Second half of RSS students make return to in-person classes
By Carl Blankenship
SALISBURY — The second half of Rowan-Salisbury Schools students enrolled in in-person classes had their turn at a first day on Thursday.
The odd starting date is a product of how the district has taken on its plan B blended model. The first round of students came to school on Monday and Tuesday, then moved to virtual learning for the rest of the week — an inverse of the second group of student which began on Thursday.
Wednesday is a virtual day for all students, and all the facilities are cleaned between the two cohorts.
Salisbury High School Principal Marvin Moore was directing traffic for car rider students being dropped off at the school on Thursday morning. The masked Moore was waving parents into an unfamiliar new traffic pattern around the side of the school. Moore said the car rider line was moved to the side entrance to keep traffic from backing up into Lincolnton Road.
The morning was smooth. No traffic backed up into the road, and cars moved in and out of the parking lot within a few minutes.
Moore said the week had gone well, and the school is emphasizing safety as much as possible. Moore said he is not worried.
“I don’t pray and worry, man,” Moore said. “You pray about it, you put a plan together and you try to execute it.”
Moore is happy to be back, adding he was leery before school started. The building feels like a shell during the summer, but Moore said he felt the lifeblood of the school returning once the people came back to the building. Faculty became more enthusiastic, too. But the reality of the situation is still there.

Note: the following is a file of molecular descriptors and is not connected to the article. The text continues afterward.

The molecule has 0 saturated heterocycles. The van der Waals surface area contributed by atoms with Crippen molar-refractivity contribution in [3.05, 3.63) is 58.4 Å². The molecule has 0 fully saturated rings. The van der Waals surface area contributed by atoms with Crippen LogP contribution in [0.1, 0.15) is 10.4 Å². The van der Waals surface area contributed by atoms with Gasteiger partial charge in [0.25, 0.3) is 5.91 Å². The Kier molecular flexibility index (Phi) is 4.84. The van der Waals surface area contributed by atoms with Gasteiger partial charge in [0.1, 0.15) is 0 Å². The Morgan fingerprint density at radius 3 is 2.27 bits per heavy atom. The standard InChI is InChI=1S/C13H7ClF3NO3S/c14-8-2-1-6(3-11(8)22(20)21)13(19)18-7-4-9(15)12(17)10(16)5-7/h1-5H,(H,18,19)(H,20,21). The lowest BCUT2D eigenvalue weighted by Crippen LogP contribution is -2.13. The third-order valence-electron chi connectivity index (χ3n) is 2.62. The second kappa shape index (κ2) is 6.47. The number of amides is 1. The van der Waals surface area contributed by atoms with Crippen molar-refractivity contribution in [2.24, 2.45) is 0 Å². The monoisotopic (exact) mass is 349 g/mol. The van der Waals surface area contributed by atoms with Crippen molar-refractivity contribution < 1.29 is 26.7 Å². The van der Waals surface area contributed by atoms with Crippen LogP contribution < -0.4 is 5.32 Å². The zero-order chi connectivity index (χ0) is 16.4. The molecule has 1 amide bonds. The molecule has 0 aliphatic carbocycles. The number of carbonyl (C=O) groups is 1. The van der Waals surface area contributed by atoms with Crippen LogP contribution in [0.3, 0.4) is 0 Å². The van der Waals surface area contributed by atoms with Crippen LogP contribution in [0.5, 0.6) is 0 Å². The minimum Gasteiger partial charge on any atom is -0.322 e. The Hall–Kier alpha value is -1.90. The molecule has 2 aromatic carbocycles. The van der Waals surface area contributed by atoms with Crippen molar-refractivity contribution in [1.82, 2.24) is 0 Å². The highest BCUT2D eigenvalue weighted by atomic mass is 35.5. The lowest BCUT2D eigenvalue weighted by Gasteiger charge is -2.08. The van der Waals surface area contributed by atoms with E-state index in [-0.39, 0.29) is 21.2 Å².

“Let’s not kid ourselves, everybody has some level of anxiety,” Moore said.
Things are still different. Moore said some things are hard to get used to, including masks and staying 6 feet away from everyone else.
“When you’re at school, a teacher and a student has a different relationship and bond,” Moore said. “Now, you have to stay 6 feet away from the people that you’re teaching and you love on. It’s hard to see a kid not hug them and give them a high five, but you’ve just got to do the stuff you’ve got to do to be safe.”
There have been challenges as well. The school has been getting everyone acclimated to the software the district uses and getting devices into the hands of students.
Parent Lori Swaim dropped off her 10th grade son Steven for his first day on Thursday. Swaim said she was impressed with the drop-off process, and that the school did a good job keeping cars moving.
Swaim said she is not nervous about sending Steven back to school because of COVID-19 and she thinks the schools have taken every precaution they can. She is more nervous about this being Steven’s first day returning to a school setting after being home-schooled for a couple of years.
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